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Invoking Cliches Gets You Nowhere - But the Alternative Takes Guts
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It was over five years ago that Iomega began running the ads that paved the way for their wildly sucessful Zip and Jaz removable storage products. The image of a young business hipster, shot in steeply descending wide angle from above, helped the firm destroy their competition, Syquest, even though the Syquest product was regularly deemed the superior performer of the two by the technology press.

All manner of high tech equipment manufacturers rapidly followed suit, placing ads in which their own dot-com dream kids were photographed from above, their wildly distorted and bespectacled faces beaming upwards in smug assurance. Various other industries adopted the look to try and appeal to the NetSet, and so it is that to this day, even insurance ads employ the same tired, old device.

E*trade ventured into uncharted territory with its launch of a corporate logo that used electric purple and slime green to represent a type of financial service that had previously upheld a starchy tradition of IBM blue and pinstrip gray for decades.

But even before the sharply contrasting colors had stopped pulsating on the retinas of net surfers everywhere, a whole host of online outfits were sporting a near facsimile of the heretofore outrageous color combination. Marketing directors at all sorts of companies have actually been heard asking identity designers "Can we see a version using E*trade colors?"

Quit Aping Your Competition

Why are companies allowing their brand image to be reduced to a monkeyshine? More criminal yet, who in the marketing communications industry is promoting this sort of meaningless bandwagonism to their clients? For whatever reason, both clients and agencies can be startlingly spineless when it comes to developing truly creative material for advertising and collateral, even though the proof of its efficacy is there.

The corporate marketing VP needs to be brave. The fear of bringing new and seemingly outrageous ideas to top management runs deep, but taking the easy way out and presenting ideas that are safe "because everyone's doing it" immediately relegates the company's brand stature to second tier. Branding can definitely add to the bottom line, but only if it makes the company stand out as opposed to letting it blend in. Getting the brass to come to an understanding of the power of a fresh, compelling look is difficult, but it is the key to getting your firm noticed. Settling for a cliche means settling for a diminished brand identity, and that could lead to reduced revenues.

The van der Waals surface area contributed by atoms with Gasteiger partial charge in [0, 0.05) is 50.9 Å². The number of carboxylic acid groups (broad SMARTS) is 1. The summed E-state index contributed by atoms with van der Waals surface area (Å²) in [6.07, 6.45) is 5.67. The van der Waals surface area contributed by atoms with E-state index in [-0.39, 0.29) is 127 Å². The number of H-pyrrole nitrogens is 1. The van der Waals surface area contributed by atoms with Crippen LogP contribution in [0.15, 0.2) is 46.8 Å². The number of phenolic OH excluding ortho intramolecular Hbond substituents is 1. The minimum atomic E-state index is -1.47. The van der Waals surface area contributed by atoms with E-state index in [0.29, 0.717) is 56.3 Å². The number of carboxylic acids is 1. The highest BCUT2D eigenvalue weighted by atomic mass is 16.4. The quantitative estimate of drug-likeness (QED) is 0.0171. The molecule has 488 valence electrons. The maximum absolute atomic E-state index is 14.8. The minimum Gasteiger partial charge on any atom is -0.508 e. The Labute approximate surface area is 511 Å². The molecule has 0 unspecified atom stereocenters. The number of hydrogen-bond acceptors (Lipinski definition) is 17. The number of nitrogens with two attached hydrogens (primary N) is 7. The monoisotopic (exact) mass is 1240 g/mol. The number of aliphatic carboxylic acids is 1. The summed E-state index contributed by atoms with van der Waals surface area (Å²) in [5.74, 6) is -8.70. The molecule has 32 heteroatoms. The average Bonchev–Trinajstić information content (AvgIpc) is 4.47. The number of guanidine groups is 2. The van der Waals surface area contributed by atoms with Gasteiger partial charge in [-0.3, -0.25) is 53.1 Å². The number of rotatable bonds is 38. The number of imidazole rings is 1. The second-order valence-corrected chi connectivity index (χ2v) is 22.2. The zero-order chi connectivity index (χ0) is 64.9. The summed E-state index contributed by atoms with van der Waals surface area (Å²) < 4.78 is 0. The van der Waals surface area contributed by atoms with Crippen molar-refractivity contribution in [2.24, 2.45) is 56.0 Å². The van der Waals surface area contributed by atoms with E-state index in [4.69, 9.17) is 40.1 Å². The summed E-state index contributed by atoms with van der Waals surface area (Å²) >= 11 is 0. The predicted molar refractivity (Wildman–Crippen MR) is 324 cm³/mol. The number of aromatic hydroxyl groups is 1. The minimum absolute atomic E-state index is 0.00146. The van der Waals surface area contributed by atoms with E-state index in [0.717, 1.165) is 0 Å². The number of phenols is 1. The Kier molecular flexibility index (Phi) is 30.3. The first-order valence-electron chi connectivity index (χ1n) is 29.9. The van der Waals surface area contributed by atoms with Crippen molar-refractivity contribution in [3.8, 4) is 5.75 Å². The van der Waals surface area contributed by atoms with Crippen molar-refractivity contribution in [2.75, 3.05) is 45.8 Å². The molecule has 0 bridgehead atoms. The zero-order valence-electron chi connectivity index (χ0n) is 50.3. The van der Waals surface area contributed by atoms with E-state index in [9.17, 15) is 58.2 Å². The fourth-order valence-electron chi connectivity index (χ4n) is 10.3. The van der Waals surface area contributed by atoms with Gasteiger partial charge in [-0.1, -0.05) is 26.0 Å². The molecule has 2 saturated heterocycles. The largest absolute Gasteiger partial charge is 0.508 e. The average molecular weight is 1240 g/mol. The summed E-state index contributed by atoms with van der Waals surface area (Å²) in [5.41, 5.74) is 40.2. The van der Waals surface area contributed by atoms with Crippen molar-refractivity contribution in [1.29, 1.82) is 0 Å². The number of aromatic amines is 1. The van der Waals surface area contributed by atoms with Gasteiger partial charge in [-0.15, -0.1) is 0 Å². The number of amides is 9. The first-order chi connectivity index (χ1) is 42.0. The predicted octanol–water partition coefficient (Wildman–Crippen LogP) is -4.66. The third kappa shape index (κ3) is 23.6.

How to Get Good Ideas Past the Keepers of the Eternal Dust

Statistics are the key. If you can define your branding disucssions in terms of rates of response and retained impression, there will be little to no room for the kind of personal preference dismissal that generally sinks somewhat offbeat ideas. In other words, suppose you tromp into the CEOs office with a truly remarkable brand identity that would define your company in an appropriate but proprietary way. If you simply ask what the CEO thinks, you've just put the whole project in the balance. A much more effective tack is to remember that it's not a question of the likes and dislikes of the internal audience as much one of what does or does not work with your target market.

Now take that same scenario, only the first thing the CEO gets is polling and testing data showing the market's perception of your company or product, while your design team keeps the new identity under wraps. Then, show the positive polling results after customer exposure to the brand identity he's about to see. Explain how the identity, unusual as it is, leaves the target market with a definite, favorable impression that moves them into a mental environment that is conducive to sales. State that the new identity is REALLY PUSHING THE ENVELOPE and that you're not so sure...then have your design team unveil the new brand developments, and let the CEO correct you by saying he thinks it's a little edgy, yes, but will definitely make the firm stand out from the competition.

"Run with it," he says. Try and not show signs of elation until you get out of his office.


Tony Wessling is a principal in the San Francisco-based technology branding firm, Plexus5, and president of the firm's parent company, the Wessling Creative Group, named one of the SF Business Times "Top Branding and Design Firms in 2002." Wessling has over 17 years professional experience in the creative services industry, with a background that includes design, web development, copywriting and photography. He served as the chair of the San Francisco Partnership's Digital Media Task Force from 1998-2000, and holds a BFA from the University of Michigan.

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